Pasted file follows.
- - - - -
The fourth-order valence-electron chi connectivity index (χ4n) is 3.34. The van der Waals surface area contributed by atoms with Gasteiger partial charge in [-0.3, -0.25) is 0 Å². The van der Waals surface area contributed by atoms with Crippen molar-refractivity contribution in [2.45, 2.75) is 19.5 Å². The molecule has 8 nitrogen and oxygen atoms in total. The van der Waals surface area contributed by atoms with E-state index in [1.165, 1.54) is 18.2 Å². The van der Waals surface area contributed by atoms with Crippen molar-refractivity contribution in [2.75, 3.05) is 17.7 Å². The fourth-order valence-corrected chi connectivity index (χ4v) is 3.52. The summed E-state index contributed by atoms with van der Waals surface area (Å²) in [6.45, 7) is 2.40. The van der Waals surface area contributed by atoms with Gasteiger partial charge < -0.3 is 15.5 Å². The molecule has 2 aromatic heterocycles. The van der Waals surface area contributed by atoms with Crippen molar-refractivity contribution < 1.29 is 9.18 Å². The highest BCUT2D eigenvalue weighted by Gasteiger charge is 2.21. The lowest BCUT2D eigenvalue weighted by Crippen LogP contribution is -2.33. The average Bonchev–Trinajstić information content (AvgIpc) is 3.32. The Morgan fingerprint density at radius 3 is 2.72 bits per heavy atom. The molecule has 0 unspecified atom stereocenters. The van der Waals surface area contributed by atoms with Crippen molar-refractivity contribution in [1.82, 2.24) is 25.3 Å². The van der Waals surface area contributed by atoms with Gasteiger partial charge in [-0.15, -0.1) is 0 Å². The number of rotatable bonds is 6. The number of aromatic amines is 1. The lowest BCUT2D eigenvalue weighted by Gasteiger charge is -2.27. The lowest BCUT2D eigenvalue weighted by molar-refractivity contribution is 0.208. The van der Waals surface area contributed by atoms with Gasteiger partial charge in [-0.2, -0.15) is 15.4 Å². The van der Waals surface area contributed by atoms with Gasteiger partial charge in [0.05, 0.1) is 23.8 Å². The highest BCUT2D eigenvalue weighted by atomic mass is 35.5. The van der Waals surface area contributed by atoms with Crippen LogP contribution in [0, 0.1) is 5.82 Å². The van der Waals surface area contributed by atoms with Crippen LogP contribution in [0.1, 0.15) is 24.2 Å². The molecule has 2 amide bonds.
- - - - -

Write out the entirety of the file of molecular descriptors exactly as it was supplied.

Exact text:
The fourth-order valence-electron chi connectivity index (χ4n) is 3.34. The van der Waals surface area contributed by atoms with Gasteiger partial charge in [-0.3, -0.25) is 0 Å². The van der Waals surface area contributed by atoms with Crippen molar-refractivity contribution in [2.45, 2.75) is 19.5 Å². The molecule has 8 nitrogen and oxygen atoms in total. The van der Waals surface area contributed by atoms with E-state index in [1.165, 1.54) is 18.2 Å². The van der Waals surface area contributed by atoms with Crippen molar-refractivity contribution in [2.75, 3.05) is 17.7 Å². The fourth-order valence-corrected chi connectivity index (χ4v) is 3.52. The summed E-state index contributed by atoms with van der Waals surface area (Å²) in [6.45, 7) is 2.40. The van der Waals surface area contributed by atoms with Gasteiger partial charge < -0.3 is 15.5 Å². The molecule has 2 aromatic heterocycles. The van der Waals surface area contributed by atoms with Crippen molar-refractivity contribution < 1.29 is 9.18 Å². The highest BCUT2D eigenvalue weighted by Gasteiger charge is 2.21. The lowest BCUT2D eigenvalue weighted by Crippen LogP contribution is -2.33. The average Bonchev–Trinajstić information content (AvgIpc) is 3.32. The Morgan fingerprint density at radius 3 is 2.72 bits per heavy atom. The molecule has 0 unspecified atom stereocenters. The van der Waals surface area contributed by atoms with Crippen molar-refractivity contribution in [1.82, 2.24) is 25.3 Å². The van der Waals surface area contributed by atoms with Gasteiger partial charge in [-0.15, -0.1) is 0 Å². The number of rotatable bonds is 6. The number of aromatic amines is 1. The lowest BCUT2D eigenvalue weighted by Gasteiger charge is -2.27. The lowest BCUT2D eigenvalue weighted by molar-refractivity contribution is 0.208. The van der Waals surface area contributed by atoms with Gasteiger partial charge in [-0.2, -0.15) is 15.4 Å². The van der Waals surface area contributed by atoms with Gasteiger partial charge in [0.05, 0.1) is 23.8 Å². The highest BCUT2D eigenvalue weighted by atomic mass is 35.5. The van der Waals surface area contributed by atoms with Crippen LogP contribution in [0, 0.1) is 5.82 Å². The van der Waals surface area contributed by atoms with Crippen LogP contribution in [0.1, 0.15) is 24.2 Å². The molecule has 2 amide bonds.